Economy & Budget

America needs a national manufacturing policy. Now. (Sen. Sherrod Brown)

Not too long ago, the ticket to the middle class was straightforward. Work hard, play by the rules, and you'll have something to show for it -- a good wage, a secure job and home, and a solid pension.

Our nation -- and economy -- relied on workers around Ohio to build cars and appliances, to lay down rail lines and highways. Their work put them squarely in the middle class. Their work -- and a thriving manufacturing industry -- turned our nation into an economic superpower.
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America Needs a National Manufacturing Policy. Now. (Sen. Sherrod Brown)

Not too long ago, the ticket to the middle class was straightforward. Work hard, play by the rules, and you'll have something to show for it -- a good wage, a secure job and home, and a solid pension.

Our nation -- and economy -- relied on workers around Ohio to build cars and appliances, to lay down rail lines and highways. Their work put them squarely in the middle class. Their work -- and a thriving manufacturing industry -- turned our nation into an economic superpower.
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If we are going to recover from this recession, small business will lead the way (Rep. Erik Paulsen)

We are losing jobs at an alarming rate. Unemployment is now at 9.5% and is expected to increase, which means more and more families will struggle to make ends meet. In fact, President Obama has now acknowledged that unemployment will continue to “tick up for several months.” This is the most difficult economic situation most of us have seen in our lifetime and I believe Congress and the Administration have missed critical opportunities to address this issue by ignoring the most important component of the solution: small business.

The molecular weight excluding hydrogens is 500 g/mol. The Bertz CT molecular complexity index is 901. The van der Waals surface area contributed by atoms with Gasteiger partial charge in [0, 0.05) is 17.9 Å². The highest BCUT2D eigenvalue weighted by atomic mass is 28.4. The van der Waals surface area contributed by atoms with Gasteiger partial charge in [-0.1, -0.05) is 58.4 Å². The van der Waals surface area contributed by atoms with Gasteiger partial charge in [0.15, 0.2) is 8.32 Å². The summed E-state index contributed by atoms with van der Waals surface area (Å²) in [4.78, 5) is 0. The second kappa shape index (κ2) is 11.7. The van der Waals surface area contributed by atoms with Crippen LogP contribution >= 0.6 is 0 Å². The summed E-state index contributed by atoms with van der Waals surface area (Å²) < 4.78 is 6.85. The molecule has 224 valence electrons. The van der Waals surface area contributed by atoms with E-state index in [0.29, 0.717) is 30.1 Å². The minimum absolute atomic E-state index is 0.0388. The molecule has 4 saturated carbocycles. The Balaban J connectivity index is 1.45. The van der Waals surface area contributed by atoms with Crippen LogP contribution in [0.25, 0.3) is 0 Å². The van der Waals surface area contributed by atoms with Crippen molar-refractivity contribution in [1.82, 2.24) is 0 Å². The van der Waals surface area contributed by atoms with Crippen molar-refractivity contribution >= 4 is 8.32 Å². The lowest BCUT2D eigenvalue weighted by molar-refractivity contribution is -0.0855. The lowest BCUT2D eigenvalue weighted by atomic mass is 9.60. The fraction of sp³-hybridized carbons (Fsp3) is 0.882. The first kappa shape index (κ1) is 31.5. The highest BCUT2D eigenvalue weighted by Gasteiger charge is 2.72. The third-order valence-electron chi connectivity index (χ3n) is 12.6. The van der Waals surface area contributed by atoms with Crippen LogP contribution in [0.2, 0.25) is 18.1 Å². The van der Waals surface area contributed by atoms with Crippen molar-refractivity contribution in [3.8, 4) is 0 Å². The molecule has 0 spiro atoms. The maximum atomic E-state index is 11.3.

Small businesses are most significant job creators in our economy; responsible for creating nearly seven out of ten new jobs in the United States. If we are going to recover from this recession, small business will lead the way.

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Growing innovative businesses (Rep. David Wu)

After 20 years, even successful programs often need a tune up. That’s just what the Small Business Innovation Research (SBIR) program got last week when the House updated it to help grow innovative small businesses and insure that American innovators can compete more easily in today’s changing global economy. SBIR will now be better equipped to help America’s entrepreneurs commercialize innovative technologies, creating new products and new American jobs.